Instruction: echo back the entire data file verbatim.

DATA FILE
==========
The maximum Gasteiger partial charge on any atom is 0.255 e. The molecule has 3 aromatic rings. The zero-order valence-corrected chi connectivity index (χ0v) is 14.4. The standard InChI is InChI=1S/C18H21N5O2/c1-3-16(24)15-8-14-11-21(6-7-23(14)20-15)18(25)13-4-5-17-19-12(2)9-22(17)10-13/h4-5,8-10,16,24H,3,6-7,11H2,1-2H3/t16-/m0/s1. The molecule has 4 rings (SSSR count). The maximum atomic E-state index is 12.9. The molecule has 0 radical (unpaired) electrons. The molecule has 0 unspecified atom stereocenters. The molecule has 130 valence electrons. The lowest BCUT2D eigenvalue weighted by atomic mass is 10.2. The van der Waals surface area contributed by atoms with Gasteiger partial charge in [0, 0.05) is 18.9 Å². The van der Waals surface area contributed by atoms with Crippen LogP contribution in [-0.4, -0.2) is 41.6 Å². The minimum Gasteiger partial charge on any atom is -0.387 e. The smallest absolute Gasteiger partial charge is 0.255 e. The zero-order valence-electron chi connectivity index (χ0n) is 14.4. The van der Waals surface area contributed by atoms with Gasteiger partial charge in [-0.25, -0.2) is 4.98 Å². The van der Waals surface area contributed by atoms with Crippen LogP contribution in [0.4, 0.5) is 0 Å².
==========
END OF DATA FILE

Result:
The maximum Gasteiger partial charge on any atom is 0.255 e. The molecule has 3 aromatic rings. The zero-order valence-corrected chi connectivity index (χ0v) is 14.4. The standard InChI is InChI=1S/C18H21N5O2/c1-3-16(24)15-8-14-11-21(6-7-23(14)20-15)18(25)13-4-5-17-19-12(2)9-22(17)10-13/h4-5,8-10,16,24H,3,6-7,11H2,1-2H3/t16-/m0/s1. The molecule has 4 rings (SSSR count). The maximum atomic E-state index is 12.9. The molecule has 0 radical (unpaired) electrons. The molecule has 0 unspecified atom stereocenters. The molecule has 130 valence electrons. The lowest BCUT2D eigenvalue weighted by atomic mass is 10.2. The van der Waals surface area contributed by atoms with Gasteiger partial charge in [0, 0.05) is 18.9 Å². The van der Waals surface area contributed by atoms with Crippen LogP contribution in [-0.4, -0.2) is 41.6 Å². The minimum Gasteiger partial charge on any atom is -0.387 e. The smallest absolute Gasteiger partial charge is 0.255 e. The zero-order valence-electron chi connectivity index (χ0n) is 14.4. The van der Waals surface area contributed by atoms with Gasteiger partial charge in [-0.25, -0.2) is 4.98 Å². The van der Waals surface area contributed by atoms with Crippen LogP contribution in [0.4, 0.5) is 0 Å².